Ahupua‘a Signs Installed Along Kaua‘i’s Roadways

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Ahupua‘a Signs Installed Along Kaua‘i’s Roadways

Mayor Bernard Carvalho Jr. is seen here assisting the Kaua‘i Nui Kuapapa team and a road crew with installing the Kalapakī ahupua‘a sign along Kūhiō Highway in Līhu‘e last Friday.

Do you know what moku and ahupuaʻa you live in? You will soon find out, as ahupua’a signs are now being installed along Kaua‘i’s roadways, according to a news release from the County of Kaua‘i.

The ahupua‘a and moku signs are part of Kaua‘i Nui Kuapapa, a cultural heritage program that aims to raise awareness about Hawai‘i’s ancient land division system, which was based on the availability of natural resources. Additionally, the program seeks to educate residents about their respective moku and ahupua‘a.

“It is my hope that the people of Kaua‘i will use this knowledge to actively participate in discussions on social issues, and issues related to the environment, agriculture, economy, culture, and development,” Mayor Bernard Carvalho Jr. said in the release. “I believe that this information will help all of us make better decisions about our future,”

Kaua‘i Nui Kuapapa represents a partnership between the County of Kaua‘i and the Kaua‘i Nui Kuapapa Hui, a group of professionals with expertise in Hawaiian history, archaeology and research.

The historical moku and ahupuaʻa land management system was established by Kauaʻi’s King Manokalanipō in the 1400s. The program was launched two years ago with the installation of the moku signs in Kona, Puna, Koʻolau, Halele‘a and Nāpali. Ni‘ihau’s moku sign was placed at Ko‘opueo, also known as MacArthur Park, which looks out toward Niihau.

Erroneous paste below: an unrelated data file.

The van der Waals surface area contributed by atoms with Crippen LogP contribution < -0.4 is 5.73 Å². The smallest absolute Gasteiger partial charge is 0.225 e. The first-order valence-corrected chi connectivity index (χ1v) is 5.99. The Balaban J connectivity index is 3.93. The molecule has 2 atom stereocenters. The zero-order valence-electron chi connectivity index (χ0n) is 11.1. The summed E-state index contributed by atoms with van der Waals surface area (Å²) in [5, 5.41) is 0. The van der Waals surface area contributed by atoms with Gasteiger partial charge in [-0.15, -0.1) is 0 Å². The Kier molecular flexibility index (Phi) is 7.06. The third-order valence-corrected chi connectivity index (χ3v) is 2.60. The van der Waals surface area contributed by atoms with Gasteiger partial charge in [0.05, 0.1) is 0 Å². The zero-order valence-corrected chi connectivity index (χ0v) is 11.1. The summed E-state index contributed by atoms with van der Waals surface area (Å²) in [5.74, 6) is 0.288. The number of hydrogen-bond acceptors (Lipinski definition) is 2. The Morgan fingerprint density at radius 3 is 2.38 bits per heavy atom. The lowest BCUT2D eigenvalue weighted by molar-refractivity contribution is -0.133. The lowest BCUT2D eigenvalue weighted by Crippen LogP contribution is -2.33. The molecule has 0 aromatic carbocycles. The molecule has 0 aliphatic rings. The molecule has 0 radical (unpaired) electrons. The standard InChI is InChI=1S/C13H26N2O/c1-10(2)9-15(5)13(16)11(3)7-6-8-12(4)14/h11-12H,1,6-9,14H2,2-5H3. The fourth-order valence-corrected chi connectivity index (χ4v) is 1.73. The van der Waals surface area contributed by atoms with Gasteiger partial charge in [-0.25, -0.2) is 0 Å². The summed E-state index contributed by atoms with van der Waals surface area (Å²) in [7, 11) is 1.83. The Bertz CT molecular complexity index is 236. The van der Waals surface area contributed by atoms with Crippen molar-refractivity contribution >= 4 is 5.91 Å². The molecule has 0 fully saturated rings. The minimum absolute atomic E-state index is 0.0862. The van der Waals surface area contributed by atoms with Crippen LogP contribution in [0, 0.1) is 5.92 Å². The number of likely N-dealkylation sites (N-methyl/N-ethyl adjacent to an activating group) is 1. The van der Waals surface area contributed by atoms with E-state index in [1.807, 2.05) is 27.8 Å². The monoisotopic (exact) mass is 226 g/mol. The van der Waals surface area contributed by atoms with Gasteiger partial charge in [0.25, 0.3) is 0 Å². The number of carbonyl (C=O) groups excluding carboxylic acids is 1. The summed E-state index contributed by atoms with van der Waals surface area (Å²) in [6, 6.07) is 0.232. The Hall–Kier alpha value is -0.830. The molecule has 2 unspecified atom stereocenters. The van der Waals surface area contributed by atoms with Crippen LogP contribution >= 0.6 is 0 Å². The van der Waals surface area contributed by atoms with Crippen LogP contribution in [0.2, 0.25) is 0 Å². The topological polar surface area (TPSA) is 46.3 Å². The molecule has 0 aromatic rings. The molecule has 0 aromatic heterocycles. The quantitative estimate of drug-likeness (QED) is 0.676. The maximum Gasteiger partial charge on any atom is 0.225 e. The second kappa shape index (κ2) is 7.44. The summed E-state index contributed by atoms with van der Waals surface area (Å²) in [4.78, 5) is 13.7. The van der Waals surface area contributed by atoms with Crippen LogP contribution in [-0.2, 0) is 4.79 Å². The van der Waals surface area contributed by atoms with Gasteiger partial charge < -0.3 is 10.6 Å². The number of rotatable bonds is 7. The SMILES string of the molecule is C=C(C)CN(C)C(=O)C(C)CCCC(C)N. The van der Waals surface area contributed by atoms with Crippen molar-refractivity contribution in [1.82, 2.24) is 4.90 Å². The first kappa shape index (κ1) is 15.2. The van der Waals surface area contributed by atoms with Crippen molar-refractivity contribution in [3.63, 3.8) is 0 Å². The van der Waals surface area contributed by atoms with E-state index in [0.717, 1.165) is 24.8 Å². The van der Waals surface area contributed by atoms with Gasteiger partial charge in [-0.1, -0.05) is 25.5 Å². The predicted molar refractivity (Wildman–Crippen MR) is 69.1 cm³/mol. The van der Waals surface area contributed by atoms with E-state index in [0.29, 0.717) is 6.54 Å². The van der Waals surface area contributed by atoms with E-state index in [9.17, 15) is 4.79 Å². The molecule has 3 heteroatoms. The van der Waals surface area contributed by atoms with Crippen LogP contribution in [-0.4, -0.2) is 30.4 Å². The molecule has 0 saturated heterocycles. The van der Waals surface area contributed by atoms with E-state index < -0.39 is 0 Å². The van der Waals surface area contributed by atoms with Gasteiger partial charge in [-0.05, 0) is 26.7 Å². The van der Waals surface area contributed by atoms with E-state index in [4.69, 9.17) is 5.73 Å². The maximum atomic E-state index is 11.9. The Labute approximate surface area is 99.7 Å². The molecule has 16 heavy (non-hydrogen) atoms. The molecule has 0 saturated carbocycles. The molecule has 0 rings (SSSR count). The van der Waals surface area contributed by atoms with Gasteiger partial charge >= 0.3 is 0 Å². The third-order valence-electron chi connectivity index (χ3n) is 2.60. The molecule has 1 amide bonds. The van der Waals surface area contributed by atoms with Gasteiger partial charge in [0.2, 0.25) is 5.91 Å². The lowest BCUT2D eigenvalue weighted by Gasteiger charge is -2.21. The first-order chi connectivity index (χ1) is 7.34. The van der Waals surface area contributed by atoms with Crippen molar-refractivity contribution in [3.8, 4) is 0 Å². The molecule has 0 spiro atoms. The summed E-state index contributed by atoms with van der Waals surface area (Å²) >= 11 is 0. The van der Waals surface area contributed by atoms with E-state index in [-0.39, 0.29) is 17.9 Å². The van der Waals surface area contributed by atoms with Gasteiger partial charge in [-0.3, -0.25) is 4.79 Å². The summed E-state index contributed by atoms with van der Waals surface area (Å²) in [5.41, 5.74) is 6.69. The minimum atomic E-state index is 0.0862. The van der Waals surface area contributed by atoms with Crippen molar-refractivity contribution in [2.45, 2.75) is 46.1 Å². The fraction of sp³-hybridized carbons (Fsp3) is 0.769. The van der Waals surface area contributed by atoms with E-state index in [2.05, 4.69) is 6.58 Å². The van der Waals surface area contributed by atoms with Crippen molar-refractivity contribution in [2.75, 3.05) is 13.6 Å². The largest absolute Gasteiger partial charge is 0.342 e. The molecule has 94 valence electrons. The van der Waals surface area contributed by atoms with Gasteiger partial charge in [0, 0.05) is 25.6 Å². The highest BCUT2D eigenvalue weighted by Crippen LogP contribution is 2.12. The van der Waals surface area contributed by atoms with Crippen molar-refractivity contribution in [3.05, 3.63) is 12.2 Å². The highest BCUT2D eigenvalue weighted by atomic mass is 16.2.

In January, five ahupua‘a signs were placed in Kokeʻe. Earlier this month, four more signs were installed on the South Shore, including: Paʻa; Weliweli; Kōloa; and Lāwaʻi. The ahupua‘a signs in the moku of Haleleʻa and Kona are currently being installed, with Koʻolau and Puna to follow. Upon completion of installation, all 54 ahupuaʻa on the island will be recognized.

The project also aims to incorporate educational signage at 24 of the county’s bus shelters as well as neighborhood centers across the island.

The installation of the signs is a collaborative effort between the county, state Department of Transportation, the state Department of Land and Natural Resources, Division of State Parks, and private landowners.

Finally, in partnership with the state Department of Education and Kaua‘i Complex Area Superintendent Bill Arakaki, the Kaua‘i Nui Kuapapa initiative will be incorporated into the DOE’s Na Hopena A‘o program.

Each of Kaua‘i and Ni‘ihau’s 20 public and charter schools will receive information on its respective moku and ahupua‘a, and will be given tools to apply the logos throughout the schools. Teachers and students will be encouraged to use the historical borders throughout their school projects for continuous cultural and place-based learning.

By | 2017-03-21T17:50:00+00:00 March 21st, 2017|0 Comments

About the Author:

Léo Azambuja, editor of For Kaua‘i, has won multiple journalism awards in the state of Hawai‘i, including investigative and enterprise reporting, spot news and feature writing, photojournalism and online reporting.

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